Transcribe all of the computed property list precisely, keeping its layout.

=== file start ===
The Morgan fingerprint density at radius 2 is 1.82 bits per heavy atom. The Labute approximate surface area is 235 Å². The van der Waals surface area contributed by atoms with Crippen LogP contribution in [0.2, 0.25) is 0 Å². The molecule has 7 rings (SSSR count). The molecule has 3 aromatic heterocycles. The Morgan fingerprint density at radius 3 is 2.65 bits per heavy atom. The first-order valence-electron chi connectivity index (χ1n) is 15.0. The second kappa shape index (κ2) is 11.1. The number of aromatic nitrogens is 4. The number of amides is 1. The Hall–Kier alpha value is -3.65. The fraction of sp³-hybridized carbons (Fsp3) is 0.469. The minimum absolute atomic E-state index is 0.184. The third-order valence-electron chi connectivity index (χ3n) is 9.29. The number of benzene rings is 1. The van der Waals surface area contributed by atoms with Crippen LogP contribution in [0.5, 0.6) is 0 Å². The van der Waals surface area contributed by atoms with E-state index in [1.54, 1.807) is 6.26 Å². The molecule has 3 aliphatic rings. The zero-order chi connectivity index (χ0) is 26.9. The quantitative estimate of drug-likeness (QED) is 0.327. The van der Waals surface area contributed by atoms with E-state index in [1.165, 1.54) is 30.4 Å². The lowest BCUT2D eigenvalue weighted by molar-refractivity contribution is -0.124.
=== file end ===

The Morgan fingerprint density at radius 2 is 1.82 bits per heavy atom. The Labute approximate surface area is 235 Å². The van der Waals surface area contributed by atoms with Crippen LogP contribution in [0.2, 0.25) is 0 Å². The molecule has 7 rings (SSSR count). The molecule has 3 aromatic heterocycles. The Morgan fingerprint density at radius 3 is 2.65 bits per heavy atom. The first-order valence-electron chi connectivity index (χ1n) is 15.0. The second kappa shape index (κ2) is 11.1. The number of aromatic nitrogens is 4. The number of amides is 1. The Hall–Kier alpha value is -3.65. The fraction of sp³-hybridized carbons (Fsp3) is 0.469. The minimum absolute atomic E-state index is 0.184. The third-order valence-electron chi connectivity index (χ3n) is 9.29. The number of benzene rings is 1. The van der Waals surface area contributed by atoms with Crippen LogP contribution in [0.5, 0.6) is 0 Å². The van der Waals surface area contributed by atoms with E-state index in [1.54, 1.807) is 6.26 Å². The molecule has 3 aliphatic rings. The zero-order chi connectivity index (χ0) is 26.9. The quantitative estimate of drug-likeness (QED) is 0.327. The van der Waals surface area contributed by atoms with E-state index in [1.165, 1.54) is 30.4 Å². The lowest BCUT2D eigenvalue weighted by molar-refractivity contribution is -0.124.